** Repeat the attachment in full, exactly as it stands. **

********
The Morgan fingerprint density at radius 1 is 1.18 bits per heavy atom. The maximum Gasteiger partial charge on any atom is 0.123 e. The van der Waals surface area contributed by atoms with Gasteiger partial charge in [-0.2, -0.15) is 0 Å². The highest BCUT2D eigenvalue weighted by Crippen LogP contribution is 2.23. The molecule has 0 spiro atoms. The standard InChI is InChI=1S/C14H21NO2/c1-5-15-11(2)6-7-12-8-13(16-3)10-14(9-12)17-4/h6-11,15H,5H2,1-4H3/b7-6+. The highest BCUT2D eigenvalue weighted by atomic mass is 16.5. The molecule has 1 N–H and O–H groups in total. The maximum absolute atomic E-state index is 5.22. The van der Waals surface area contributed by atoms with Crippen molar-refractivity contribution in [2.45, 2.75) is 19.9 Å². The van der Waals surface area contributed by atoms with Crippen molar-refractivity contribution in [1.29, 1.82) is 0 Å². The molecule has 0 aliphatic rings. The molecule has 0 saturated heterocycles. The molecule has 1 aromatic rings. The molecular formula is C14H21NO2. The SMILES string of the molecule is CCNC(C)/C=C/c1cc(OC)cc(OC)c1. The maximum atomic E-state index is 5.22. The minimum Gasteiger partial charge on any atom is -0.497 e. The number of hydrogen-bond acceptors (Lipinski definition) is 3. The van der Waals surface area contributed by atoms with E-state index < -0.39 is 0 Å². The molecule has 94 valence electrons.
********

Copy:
The Morgan fingerprint density at radius 1 is 1.18 bits per heavy atom. The maximum Gasteiger partial charge on any atom is 0.123 e. The van der Waals surface area contributed by atoms with Gasteiger partial charge in [-0.2, -0.15) is 0 Å². The highest BCUT2D eigenvalue weighted by Crippen LogP contribution is 2.23. The molecule has 0 spiro atoms. The standard InChI is InChI=1S/C14H21NO2/c1-5-15-11(2)6-7-12-8-13(16-3)10-14(9-12)17-4/h6-11,15H,5H2,1-4H3/b7-6+. The highest BCUT2D eigenvalue weighted by atomic mass is 16.5. The molecule has 1 N–H and O–H groups in total. The maximum absolute atomic E-state index is 5.22. The van der Waals surface area contributed by atoms with Crippen molar-refractivity contribution in [2.45, 2.75) is 19.9 Å². The van der Waals surface area contributed by atoms with Crippen molar-refractivity contribution in [1.29, 1.82) is 0 Å². The molecule has 0 aliphatic rings. The molecule has 0 saturated heterocycles. The molecule has 1 aromatic rings. The molecular formula is C14H21NO2. The SMILES string of the molecule is CCNC(C)/C=C/c1cc(OC)cc(OC)c1. The maximum atomic E-state index is 5.22. The minimum Gasteiger partial charge on any atom is -0.497 e. The number of hydrogen-bond acceptors (Lipinski definition) is 3. The van der Waals surface area contributed by atoms with E-state index < -0.39 is 0 Å². The molecule has 94 valence electrons.